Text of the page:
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Instruction Based Memory Distance Analysis and its Application to Optimization

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Instruction Based Memory Distance Analysis and its Application to Optimization Changpeng Fang Steve Carr Soner nder Zhenlin Wang Motivation Widening gap between ... – PowerPoint PPT presentation

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Title: Instruction Based Memory Distance Analysis and its Application to Optimization


1
Instruction Based Memory Distance Analysis and
its Application to Optimization
  • Changpeng Fang
  • Steve Carr
  • Soner Önder
  • Zhenlin Wang

2
Motivation
  • Widening gap between processor and memory speed
  • memory wall
  • Static compiler analysis has limited capability
  • regular array references only
  • index arrays
  • integer code
  • Reuse distance prediction across program inputs
  • number of distinct memory locations accessed
    between two references to the same memory
    location
  • applicable to more than just regular scientific
    code
  • locality as a function of data size
  • predictable on whole program and per instruction
    basis for scientific codes

3
Motivation
  • Memory distance
  • A dynamic quantifiable distance in terms of
    memory reference between tow access to the same
    memory location.
  • reuse distance
  • access distance
  • value distance
  • Is memory distance predictable across both
    integer and floating-point codes?
  • predict miss rates
  • predict critical instructions
  • identify instructions for load speculation

4
Related Work
  • Reuse distance
  • Mattson, et al. 70
  • Sugamar and Abraham 94
  • Beyls and DHollander 02
  • Ding and Zhong 03
  • Zhong, Dropsho and Ding 03
  • Shen, Zhong and Ding 04
  • Fang, Carr, Önder and Wang 04
  • Marin and Mellor-Crummey 04
  • Load speculation
  • Moshovos and Sohi 98
  • Chyrsos and Emer 98
  • Önder and Gupta 02

5
Background
  • Memory distance
  • can use any granularity (cache line, address,
    etc.)
  • either forward or backward
  • represented as a pattern
  • Represent memory distance as a pattern
  • divide consecutive ranges into intervals
  • we use powers of 2 up to 1K and then 1K intervals
  • Data size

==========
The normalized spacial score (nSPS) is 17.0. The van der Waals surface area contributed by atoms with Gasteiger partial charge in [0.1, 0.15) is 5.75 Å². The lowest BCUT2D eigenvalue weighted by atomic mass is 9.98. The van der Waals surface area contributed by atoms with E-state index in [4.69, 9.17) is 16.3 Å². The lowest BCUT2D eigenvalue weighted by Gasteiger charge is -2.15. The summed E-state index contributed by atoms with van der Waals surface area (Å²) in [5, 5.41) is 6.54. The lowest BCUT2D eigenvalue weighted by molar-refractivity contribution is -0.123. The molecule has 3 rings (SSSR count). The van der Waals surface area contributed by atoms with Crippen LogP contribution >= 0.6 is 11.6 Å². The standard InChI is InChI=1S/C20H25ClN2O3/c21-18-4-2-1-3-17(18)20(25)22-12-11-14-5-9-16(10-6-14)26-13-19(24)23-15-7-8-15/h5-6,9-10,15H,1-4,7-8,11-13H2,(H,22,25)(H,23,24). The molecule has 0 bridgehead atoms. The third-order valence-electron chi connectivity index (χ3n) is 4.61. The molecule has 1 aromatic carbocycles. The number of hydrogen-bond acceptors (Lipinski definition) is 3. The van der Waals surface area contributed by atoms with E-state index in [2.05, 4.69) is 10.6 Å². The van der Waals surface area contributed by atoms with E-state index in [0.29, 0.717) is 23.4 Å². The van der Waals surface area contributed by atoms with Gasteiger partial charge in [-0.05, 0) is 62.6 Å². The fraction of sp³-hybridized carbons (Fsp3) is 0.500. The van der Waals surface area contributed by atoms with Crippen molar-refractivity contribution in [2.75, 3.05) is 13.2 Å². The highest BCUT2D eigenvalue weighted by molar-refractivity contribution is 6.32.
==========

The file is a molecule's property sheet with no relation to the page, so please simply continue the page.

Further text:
• the largest reuse distance for an input set
  • characterize reuse distance as a function of the
    data size
  • Given two sets of patterns for two runs, can we
    predict a third set of patterns given its data
    size?

6
Background
  • Let be the distance of the ith bin in the
    first pattern and be that of the second
    pattern. Given the data sizes s1 and s2 we can
    fit the memory distances using
  • Given ci, ei, and fi, we can predict the memory
    distance of another input set with its data size

7
Instruction Based Memory Distance Analysis
  • How can we represent the memory distance of an
    instruction?
  • For each active interval, we record 4 words of
    data
  • min, max, mean, frequency
  • Some locality patterns cross interval boundaries
  • merge adjacent intervals, i and i 1, if
  • merging process stops when a minimum frequency is
    found
  • needed to make reuse distance predictable
  • The set of merged intervals make up memory
    distance patterns

8
Merging Example
9
What do we do with patterns?
  • Verify that we can predict patterns given two
    training runs
  • coverage
  • accuracy
  • Predict miss rates for instructions
  • Predict loads that may be speculated

10
Prediction Coverage
  • Prediction coverage indicates the percentage of
    instructions whose memory distance can be
    predicted
  • appears in both training runs
  • access pattern appears in both runs and memory
    distance does not decrease with increase in data
    size (spatial locality)
  • same number of intervals in both runs
  • Called a regular pattern
  • For each instruction, we predict its ith pattern
    by
  • curve fitting the ith pattern of both training
    runs
  • applying the fitting function to construct a new
    min, max and mean for the third run
  • Simple, fast prediction

11
Prediction Accuracy
  • An instructions memory distance is correctly
    predicted if all of its patterns are predicted
    correctly
  • predicted and observed patterns fall in same
    interval
  • or, given two patterns A and B such that B.min ?
    A.max ? B.max

12
Experimental Methodology
  • Use 11 CFP2000 and 11 CINT2000 benchmarks
  • others dont compile correctly
  • Use ATOM to collect reuse distance statistics
  • Use test and train data sets for training runs
  • Evaluation based on dynamic weighting
  • Report reuse distance prediction accuracy
  • value and access very similar

13
Reuse Distance Prediction
Suite Patterns Patterns Coverage Accuracy
Suite constant linear Coverage Accuracy
CFP2000 85.1 7.7 93.0 97.6
CINT2000 81.2 5.1 91.6 93.8
14
Coverage issues
  • Reasons for no coverage
  • instruction does not appear in at least one test
    run
  • reuse distance of test is larger than train
  • number of patterns does not remain constant in
    both training runs

Suite Reason 1 Reason 2 Reason 3
CFP2000 4.2 0.3 2.5
CINT2000 2.2 4.4 1.8
15
Prediction Details
  • Other patterns
  • 183.equake has 13.6 square root patterns
  • 200.sixtrack, 186.crafty all constant (no data
    size change)
  • Low coverage
  • 189.lucas 31 of static memory operations do
    not appear in training runs
  • 164.gzip the test reuse distance greater than
    train reuse distance
  • cache-line alignment

16
Number of Patterns
Suite 1 2 3 4 ?5
CFP2000 81.8 10.5 4.8 1.4 1.5
CINT2000 72.3 10.9 7.6 4.6 5.3
17
Miss Rate Prediction
  • Predict a miss for a reference if the backward